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Council to continue discussion on compensation referendum

With voter OK, proposed charter amendment would allow board to set its own pay

By MEGHAN BRADBURY - | Apr 11, 2024

Cape Coral City Council will continue its discussion on whether to place a charter amendment dealing with council compensation on the November ballot.

The proposed change, which would allow Council to set its salaries via an ordinance, received mixed results from board members Wednesday, with some saying the proposal, as presented, was unlikely to pass.

Others said the clock is ticking and the voters should be given an opportunity to decide.

“If we don’t start this now– 2026 we can do it again. I don’t see any harm in putting that to a referendum and put it back to the voters hands. There wasn’t much public input into the decision made with the stipend. This will provide that opportunity to the public and add more transparency,” Councilmember Robert Welsh said.

Welsh worked up a proposed charter change with City Attorney Aleksandr Boksner.

“I tried to accomplish this in the best possible way to get a broad understanding throughout the state of Florida to have a sufficient frame of reference for proposed language,” Boksner said at looking at other municipalities.

He said in reviewing all the identified cities, City Council compensation was predominately done by resolution or ordinance through a budgetary process.

“What is being proposed in this charter is really not a recreation of the wheel — a mirror of others and best practices through other jurisdictions,” Boksner said.

The proposal is limited to 75 words, which is legally required for ballot language.

“I have made it a little stricter controlled in a sense in identifying the total salary and compensation that must be done by ordinance,” he said. “It shall not take effect until two years later. Adopted in 2024, not become effective until November 2026. It limits the ability to alter that and take benefit from it. It’s a cooling off period — that two-year period of time. Yes, some of you will be able to benefit from it and some will not. It’s not to provide an immediate gratification on those sitting on the council,” Boksner said.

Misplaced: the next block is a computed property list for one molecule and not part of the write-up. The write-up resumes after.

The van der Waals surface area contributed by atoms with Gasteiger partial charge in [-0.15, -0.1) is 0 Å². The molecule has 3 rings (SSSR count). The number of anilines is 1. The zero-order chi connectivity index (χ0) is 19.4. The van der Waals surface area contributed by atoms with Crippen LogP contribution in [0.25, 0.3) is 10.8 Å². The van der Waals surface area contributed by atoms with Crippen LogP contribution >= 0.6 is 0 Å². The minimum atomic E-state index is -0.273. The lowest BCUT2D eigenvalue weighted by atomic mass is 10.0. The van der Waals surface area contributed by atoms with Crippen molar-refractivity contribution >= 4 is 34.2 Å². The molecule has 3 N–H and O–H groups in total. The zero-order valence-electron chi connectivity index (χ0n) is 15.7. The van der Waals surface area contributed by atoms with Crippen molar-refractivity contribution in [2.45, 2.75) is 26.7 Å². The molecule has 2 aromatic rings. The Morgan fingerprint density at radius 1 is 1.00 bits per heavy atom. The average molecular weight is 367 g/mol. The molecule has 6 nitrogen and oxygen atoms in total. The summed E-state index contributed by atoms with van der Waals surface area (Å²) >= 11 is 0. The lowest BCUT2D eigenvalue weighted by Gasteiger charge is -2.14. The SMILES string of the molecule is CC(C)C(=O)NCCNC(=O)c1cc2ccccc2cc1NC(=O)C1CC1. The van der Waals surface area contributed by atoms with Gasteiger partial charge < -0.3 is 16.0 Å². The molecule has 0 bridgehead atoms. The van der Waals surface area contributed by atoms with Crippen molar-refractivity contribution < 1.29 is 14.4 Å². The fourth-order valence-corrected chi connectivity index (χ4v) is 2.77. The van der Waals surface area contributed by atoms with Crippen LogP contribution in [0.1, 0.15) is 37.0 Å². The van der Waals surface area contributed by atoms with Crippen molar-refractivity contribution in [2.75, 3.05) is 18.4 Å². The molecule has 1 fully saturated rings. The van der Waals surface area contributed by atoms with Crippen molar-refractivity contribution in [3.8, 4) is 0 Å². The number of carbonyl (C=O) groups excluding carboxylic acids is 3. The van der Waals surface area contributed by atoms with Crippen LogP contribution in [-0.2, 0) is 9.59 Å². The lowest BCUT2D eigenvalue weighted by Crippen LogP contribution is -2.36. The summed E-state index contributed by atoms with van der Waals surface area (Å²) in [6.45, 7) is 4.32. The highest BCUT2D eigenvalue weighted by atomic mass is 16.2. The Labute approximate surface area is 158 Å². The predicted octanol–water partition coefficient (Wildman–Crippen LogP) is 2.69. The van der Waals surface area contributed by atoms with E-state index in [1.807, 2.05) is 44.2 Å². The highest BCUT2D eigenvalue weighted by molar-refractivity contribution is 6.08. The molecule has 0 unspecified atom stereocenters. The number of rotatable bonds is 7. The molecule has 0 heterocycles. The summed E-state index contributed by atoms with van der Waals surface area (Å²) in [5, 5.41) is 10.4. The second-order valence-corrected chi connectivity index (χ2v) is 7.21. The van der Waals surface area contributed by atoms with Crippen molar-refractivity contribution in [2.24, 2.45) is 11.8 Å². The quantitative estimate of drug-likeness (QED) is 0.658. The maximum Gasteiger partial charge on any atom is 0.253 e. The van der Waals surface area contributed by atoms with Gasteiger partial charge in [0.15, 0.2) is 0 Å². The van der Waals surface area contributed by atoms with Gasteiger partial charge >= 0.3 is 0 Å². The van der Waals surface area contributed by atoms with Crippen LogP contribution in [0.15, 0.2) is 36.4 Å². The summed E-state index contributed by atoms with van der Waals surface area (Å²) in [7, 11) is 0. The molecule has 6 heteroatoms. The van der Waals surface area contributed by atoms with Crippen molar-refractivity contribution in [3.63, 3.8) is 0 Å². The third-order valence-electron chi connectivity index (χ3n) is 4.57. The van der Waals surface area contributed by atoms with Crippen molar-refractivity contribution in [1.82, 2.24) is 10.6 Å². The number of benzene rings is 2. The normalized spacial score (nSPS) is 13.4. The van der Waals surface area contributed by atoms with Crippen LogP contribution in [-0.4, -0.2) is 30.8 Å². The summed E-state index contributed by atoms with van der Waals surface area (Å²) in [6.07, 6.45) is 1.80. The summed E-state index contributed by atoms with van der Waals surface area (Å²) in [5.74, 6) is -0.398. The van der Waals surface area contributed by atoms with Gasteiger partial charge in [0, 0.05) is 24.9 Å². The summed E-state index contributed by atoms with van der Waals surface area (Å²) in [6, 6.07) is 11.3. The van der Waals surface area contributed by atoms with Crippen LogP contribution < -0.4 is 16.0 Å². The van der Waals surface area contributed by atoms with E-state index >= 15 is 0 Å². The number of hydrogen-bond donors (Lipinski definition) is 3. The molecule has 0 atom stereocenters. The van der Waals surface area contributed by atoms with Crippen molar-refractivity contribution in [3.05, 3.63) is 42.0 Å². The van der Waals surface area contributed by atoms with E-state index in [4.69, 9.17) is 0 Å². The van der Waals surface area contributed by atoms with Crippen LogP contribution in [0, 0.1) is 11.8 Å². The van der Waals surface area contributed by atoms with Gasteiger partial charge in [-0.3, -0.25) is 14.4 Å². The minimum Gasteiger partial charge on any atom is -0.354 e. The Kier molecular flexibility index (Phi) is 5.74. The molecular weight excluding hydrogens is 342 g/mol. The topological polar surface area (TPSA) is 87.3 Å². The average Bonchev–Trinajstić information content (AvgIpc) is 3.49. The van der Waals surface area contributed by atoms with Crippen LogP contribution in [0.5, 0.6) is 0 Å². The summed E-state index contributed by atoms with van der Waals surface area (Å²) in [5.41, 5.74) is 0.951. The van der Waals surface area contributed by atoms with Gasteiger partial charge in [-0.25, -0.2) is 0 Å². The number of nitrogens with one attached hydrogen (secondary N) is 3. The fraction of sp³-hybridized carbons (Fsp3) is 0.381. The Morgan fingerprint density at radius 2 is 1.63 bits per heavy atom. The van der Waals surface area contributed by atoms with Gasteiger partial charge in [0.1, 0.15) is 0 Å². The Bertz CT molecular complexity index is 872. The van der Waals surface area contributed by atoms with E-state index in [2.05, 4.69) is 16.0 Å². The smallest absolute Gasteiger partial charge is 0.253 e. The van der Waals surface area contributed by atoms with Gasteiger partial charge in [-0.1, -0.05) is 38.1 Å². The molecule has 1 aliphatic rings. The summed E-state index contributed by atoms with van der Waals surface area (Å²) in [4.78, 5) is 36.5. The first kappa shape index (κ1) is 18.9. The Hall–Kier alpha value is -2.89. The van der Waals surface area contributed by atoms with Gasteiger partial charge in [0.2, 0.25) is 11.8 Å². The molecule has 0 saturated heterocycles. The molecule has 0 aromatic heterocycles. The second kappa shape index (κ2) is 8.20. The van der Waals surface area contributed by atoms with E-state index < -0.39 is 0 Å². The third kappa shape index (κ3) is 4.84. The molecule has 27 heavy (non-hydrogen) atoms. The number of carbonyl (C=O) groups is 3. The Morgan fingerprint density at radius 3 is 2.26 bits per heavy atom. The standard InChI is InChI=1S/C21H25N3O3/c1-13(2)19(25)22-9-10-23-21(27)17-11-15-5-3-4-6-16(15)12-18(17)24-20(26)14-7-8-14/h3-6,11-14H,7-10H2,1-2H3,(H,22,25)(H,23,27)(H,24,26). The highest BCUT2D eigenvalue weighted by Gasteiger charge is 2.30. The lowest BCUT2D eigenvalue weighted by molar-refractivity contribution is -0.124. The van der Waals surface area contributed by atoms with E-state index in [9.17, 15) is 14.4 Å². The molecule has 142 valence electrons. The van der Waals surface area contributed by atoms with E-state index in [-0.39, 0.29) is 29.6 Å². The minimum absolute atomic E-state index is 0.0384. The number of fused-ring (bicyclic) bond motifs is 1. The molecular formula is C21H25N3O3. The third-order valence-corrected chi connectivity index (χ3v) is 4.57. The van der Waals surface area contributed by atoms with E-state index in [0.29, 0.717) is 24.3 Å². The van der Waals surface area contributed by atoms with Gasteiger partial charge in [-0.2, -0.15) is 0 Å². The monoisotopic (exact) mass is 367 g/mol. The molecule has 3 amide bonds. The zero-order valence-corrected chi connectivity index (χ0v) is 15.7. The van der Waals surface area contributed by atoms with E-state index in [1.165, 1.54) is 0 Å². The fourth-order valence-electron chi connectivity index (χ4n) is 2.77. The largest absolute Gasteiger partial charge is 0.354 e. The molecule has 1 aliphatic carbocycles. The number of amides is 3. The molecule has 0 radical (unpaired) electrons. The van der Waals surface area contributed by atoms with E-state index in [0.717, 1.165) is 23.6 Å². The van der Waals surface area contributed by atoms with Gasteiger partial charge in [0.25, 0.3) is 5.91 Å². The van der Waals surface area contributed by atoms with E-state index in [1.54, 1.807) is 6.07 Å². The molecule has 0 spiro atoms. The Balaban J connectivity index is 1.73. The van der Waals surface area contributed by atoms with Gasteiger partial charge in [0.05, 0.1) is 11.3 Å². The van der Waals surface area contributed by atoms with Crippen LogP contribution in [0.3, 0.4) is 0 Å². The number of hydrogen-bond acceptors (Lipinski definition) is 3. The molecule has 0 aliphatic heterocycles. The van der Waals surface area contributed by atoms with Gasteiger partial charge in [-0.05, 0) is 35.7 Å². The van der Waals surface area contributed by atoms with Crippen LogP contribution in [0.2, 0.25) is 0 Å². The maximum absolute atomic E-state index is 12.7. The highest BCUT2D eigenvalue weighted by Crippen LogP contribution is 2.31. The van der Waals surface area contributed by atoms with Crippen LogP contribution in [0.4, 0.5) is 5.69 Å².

The change would require a vote from Cape voters.

He requested a more in-depth discussion at a workshop from Council.

“I am up against a deadline. Today is probably the day to get an understanding of where you want to see this go,” he said. “For the ability to get something together today is a critical point in time to get before electorate in November.”

As tendered, the referendum language for the city charter amendment to the compensation of the mayor and city council members states: “This proposal amends the Cape Coral City Charter by eliminating payment for expenses and requiring the City Council to establish, by ordinance, the total annual salary and compensation for the Mayor and Councilmembers. The ordinance shall not be effective until the date of commencement of the terms of the Councilmembers elected at the next regular election, provided that the election date is at least six months after the date of adoption of the ordinance. Shall the above-described amendment to the Charter be adopted?”

Councilmember Jessica Cosden said she thought more control was going to be given to the voters when the idea was first discussed.

“The perception takes away control,” she said adding that it will cause confusion and discourse. “It wouldn’t pass, it’s basically similar to what we can do now. Right now, with the climate, it is not the time to be talking about it at all. Right now, I don’t think it is a good idea. I think if we do this kind of thing in the future, there needs to be a public input session, not just us making decisions. It’s a really big decision.”

Councilmember Tom Hayden said he is a firm believer in letting the voters decide on critical issues like this, as it is their city.

“The referendum right now is too ambiguous and not clear. It has to be as clear as possible. If it is not as clear as possible it presents some challenges for the electorate. We have to be very careful of that. I can’t support something that is unclear as what this referendum is,” he said.

Hayden said considering the temperature in the city over the stipend, the referendum should include a not-to-exceed amount, or an amount based on voter registration, or population — a cap on what the salary might, or might not be.

Many other council members shared the same sentiments that they were not in favor of the language — that it needed to be clearer — possibly adding a cap on compensation.

“I don’t agree with this. I don’t think it has a chance in passing,” Councilmember Richard Carr said.

Mayor John Gunter agreed that the community would not support the referendum the way it was written as it is too ambiguous.

“Some people in the community didn’t like the process and we kind of dictated what our salaries are. If that is motivation here — in order to try to stipulate what are salaries are — this referendum doesn’t do that,” he said. “If anything, it gets us back to where we are already.”

The followup discussion will take place at Council’s April 14 workshop.